‘Reclamation involves courage’: A Xa’xtsa youth talks dancing, advocacy and bravery



June is National Indigenous History Month, and this year, over the next four weeks the communications team will be sharing a series of stories profiling five Indigenous youth from across British Columbia. Some are artists, dancers, youth workers and activists and despite coming from different communities and different backgrounds they all have one thing in common – each person is on their own reclamation journey and breathing new life into the “old" ways. 

Reclamation for Indigenous people will have a different definition depending on who you ask, but at its most basic level, reclamation is the process of claiming something back or reasserting a right.

​​This week, hear directly from Helena May, a 23-year old two-spirit youth whose lineage comes from Xa'xtsa First Nation, Ireland and Scotland. They're an artist, skateboarder and youth activist group coordinator who is passionate about the role culture can play in people's lives.

The following has been edited for length and clarity.

To 'bask in the beauty of your own culture is an act of bravery'

For me reclamation involves courage. Because our ancestors were punished for practicing their culture for so long, it's natural for us to be afraid. It's like actually ingrained in us, it's passed down from our relatives who endured and it takes courage to begin to walk the path toward reclamation.

To learn about and bask in the beauty of your own culture is an act of bravery. Reclamation involves empowerment -- beginning to reconnect with your culture can be daunting, you might feel like you're not supposed to be in certain spaces, like you don't belong. But the more time you spend with other Indigenous folks, connecting with your family, your home, your roots, your elders, the more empowered you'll feel. 


One thing I've learned during my reclamation journey is that it's okay to find information wherever you can find it. If your only resource right now is the internet, and you can find little bits of the language on places like FirstVoices, you can learn that way. If there's a song from your community shared on YouTube, you can learn that way.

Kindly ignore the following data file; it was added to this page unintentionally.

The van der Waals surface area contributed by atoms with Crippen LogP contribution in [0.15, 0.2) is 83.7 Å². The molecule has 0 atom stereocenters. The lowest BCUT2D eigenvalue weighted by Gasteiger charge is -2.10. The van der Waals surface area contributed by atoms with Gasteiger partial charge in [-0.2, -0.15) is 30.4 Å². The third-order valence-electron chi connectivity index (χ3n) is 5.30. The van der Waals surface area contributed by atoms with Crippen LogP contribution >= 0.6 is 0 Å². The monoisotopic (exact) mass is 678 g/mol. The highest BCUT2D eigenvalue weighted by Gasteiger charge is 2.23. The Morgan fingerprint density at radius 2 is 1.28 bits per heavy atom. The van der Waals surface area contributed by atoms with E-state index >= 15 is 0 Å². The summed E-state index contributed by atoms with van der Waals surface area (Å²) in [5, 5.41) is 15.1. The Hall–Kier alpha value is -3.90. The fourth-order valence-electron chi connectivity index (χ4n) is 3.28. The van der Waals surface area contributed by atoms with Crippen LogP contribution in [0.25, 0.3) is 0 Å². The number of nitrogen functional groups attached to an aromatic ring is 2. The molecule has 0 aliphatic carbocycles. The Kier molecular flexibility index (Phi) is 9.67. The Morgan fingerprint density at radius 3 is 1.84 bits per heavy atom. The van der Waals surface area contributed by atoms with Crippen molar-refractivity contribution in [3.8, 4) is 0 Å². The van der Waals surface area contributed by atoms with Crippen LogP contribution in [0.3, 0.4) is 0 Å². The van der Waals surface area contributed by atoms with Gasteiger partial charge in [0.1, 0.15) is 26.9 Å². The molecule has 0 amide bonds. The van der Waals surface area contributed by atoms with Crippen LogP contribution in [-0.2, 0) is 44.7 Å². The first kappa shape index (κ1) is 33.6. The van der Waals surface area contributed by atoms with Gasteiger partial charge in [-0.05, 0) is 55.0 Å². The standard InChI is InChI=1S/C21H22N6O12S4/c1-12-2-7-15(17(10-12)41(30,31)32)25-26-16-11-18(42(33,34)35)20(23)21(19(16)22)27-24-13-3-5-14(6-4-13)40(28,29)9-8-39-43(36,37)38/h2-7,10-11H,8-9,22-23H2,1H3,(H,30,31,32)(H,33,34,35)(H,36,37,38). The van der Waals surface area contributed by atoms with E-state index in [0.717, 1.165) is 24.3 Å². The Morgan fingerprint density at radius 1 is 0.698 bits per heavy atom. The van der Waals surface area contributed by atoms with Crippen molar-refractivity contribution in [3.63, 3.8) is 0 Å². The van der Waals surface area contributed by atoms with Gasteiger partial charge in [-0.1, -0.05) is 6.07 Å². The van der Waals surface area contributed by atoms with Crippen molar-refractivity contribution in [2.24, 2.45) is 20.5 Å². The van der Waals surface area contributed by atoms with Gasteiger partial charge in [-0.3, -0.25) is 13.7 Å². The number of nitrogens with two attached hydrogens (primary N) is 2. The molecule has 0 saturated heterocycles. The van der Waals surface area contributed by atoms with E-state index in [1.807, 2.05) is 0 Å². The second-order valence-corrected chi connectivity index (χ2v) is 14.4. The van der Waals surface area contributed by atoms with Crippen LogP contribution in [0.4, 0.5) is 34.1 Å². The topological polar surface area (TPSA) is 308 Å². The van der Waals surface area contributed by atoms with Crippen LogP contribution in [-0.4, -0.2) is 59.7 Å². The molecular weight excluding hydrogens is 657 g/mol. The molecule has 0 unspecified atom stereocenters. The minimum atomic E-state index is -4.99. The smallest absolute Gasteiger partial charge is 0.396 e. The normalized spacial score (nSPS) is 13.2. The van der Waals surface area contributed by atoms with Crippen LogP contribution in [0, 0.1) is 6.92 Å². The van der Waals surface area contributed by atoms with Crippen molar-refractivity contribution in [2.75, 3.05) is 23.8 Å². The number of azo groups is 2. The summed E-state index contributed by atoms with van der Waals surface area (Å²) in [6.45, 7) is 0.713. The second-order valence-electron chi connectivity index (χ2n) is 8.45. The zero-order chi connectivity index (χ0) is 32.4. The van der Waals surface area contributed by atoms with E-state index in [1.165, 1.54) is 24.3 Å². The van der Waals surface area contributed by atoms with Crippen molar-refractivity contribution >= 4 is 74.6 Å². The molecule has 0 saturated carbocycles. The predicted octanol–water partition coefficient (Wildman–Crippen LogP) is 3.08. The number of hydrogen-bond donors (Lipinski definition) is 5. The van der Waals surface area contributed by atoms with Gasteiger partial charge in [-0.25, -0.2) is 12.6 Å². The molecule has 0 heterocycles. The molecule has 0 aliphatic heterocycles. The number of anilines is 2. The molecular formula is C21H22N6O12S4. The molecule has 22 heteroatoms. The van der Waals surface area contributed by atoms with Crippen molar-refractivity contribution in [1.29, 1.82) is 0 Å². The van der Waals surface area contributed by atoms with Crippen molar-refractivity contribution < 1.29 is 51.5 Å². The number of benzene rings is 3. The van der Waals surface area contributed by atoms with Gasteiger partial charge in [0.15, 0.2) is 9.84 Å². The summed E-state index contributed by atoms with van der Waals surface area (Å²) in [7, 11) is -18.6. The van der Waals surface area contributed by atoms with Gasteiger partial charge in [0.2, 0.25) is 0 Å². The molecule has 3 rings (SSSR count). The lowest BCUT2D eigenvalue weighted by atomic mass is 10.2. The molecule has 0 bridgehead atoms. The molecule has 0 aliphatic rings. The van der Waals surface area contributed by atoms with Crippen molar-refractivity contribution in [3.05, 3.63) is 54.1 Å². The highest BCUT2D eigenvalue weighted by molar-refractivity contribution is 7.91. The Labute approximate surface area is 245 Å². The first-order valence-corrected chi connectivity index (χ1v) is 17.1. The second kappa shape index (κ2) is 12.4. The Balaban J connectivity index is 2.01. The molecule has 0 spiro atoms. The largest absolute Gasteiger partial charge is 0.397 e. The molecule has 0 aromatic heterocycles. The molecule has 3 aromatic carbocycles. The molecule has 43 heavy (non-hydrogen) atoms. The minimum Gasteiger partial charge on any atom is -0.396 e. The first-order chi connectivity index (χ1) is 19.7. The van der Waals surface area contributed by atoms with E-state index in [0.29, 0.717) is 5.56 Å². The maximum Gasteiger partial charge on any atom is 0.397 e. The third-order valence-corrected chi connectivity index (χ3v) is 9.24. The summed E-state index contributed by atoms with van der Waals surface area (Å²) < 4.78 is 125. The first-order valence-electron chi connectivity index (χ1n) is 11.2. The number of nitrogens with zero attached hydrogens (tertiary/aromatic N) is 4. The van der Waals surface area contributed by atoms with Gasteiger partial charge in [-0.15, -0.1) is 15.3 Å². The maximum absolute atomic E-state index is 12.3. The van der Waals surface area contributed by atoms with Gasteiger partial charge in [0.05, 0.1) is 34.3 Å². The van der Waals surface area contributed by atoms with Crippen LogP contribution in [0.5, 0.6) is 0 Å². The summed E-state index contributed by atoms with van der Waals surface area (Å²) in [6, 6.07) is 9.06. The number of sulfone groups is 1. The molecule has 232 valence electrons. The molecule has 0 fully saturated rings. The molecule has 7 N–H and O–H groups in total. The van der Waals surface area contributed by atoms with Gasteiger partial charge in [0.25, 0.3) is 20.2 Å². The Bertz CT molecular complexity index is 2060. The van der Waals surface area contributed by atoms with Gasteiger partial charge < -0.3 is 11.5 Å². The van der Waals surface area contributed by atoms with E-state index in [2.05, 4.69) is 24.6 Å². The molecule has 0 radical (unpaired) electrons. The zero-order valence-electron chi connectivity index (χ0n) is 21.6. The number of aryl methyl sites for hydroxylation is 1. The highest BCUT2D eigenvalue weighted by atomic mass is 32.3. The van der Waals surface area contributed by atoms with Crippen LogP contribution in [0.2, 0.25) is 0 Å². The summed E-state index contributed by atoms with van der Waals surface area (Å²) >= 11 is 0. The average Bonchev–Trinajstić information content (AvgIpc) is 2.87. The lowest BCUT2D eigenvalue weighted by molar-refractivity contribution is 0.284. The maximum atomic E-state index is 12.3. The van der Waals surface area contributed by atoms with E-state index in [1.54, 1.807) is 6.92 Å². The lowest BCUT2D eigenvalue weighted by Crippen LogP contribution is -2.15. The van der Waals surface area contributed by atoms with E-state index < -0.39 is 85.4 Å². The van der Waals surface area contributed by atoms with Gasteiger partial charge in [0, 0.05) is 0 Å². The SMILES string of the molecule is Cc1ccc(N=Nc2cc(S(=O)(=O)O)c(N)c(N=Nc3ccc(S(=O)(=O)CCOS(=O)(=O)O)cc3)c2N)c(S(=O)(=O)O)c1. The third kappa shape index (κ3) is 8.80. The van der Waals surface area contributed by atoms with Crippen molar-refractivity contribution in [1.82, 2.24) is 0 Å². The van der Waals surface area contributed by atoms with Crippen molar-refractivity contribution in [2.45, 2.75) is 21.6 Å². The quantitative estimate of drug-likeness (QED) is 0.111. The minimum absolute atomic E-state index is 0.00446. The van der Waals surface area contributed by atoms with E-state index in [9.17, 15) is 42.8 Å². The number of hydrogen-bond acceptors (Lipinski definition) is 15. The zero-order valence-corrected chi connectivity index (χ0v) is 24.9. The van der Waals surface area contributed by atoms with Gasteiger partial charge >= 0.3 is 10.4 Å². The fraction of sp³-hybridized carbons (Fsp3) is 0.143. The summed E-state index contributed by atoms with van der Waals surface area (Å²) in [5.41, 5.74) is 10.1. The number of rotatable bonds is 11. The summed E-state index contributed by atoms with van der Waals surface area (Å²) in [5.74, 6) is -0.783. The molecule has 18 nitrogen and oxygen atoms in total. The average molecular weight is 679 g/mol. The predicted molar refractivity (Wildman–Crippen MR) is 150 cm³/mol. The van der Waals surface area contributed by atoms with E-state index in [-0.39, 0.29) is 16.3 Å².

The reason I am so proud of my Indigenous heritage is because of my grandma. She instilled pride in me from a really young age. Her mom, my great grandma, went to residential school and didn't have that same pride because it was taken from her. I'm really grateful for my grandma.

 'Art plays a big role in how I weave culture into my life'

I draw form line, I've been doing that since I was seven-years-old. I first learned from my Indigenous liaison at school, she was Sto:lo and I've been practicing on and off for my whole life – I also paint whatever I feel.

I love to dance and when I'm dancing, I feel really connected to my spirit. Originally I found it interesting being in powwow spaces because powwow doesn't come from here, it doesn't come from where I come from but I still felt like I had to pick a style or dance intertribal.

Eventually I looked into it and found out about the kinds of dances that come from where I come from, where my family comes from, and it sort of imitates animal movements, dancing the way your spirit tells you to dance and telling your story which I thought was super cool.

Culture isn't fleeting, it's every day

I work with VYPER, a completely youth governed Indigenous mental health and cultural revitalization initiative based in the Fraser Valley. We foster an environment aimed at inspiring youth to learn more about themselves, their roots and their communities.

Over the last couple of years, we've been focusing on gathering, we've done cultural nights and powwows but we're shifting focus into systems change and access for Indigenous youth around health – mental, physical and spiritual. 


​​VYPER has helped me build a community that I can reach out to. We have this big network of people across British Columbia, across different communities and I'm really grateful for VYPER just existing.

Outside of work I take care of my spirit by smudging and by praying. Through my own spiritual journey I realized you can pray in your own way – to the universe, to your ancestors, to the creator – and that helps me find answers to my problems.

I smudge when I can, I go to ceremony – including sweat lodges, spirit baths, cedar brushing and medicine harvesting – I visit with an Elder and he can see things that I'm like, wow, nobody else could. I drum and sing the songs from my nation. I know like five or six songs which has been a really beautiful thing, being able to get to know and learn those songs.

I also spend time learning my language. I can count to 10, say hello, thank you and some of the basics, which is really nice. My language, St̓át̓imcets, was hard at first, but once I started grasping the ways the letters and the sounds actually work, it got a lot easier.

I'm lucky, every day I work with other Indigenous youth who have a common goal of revitalizing our cultures.

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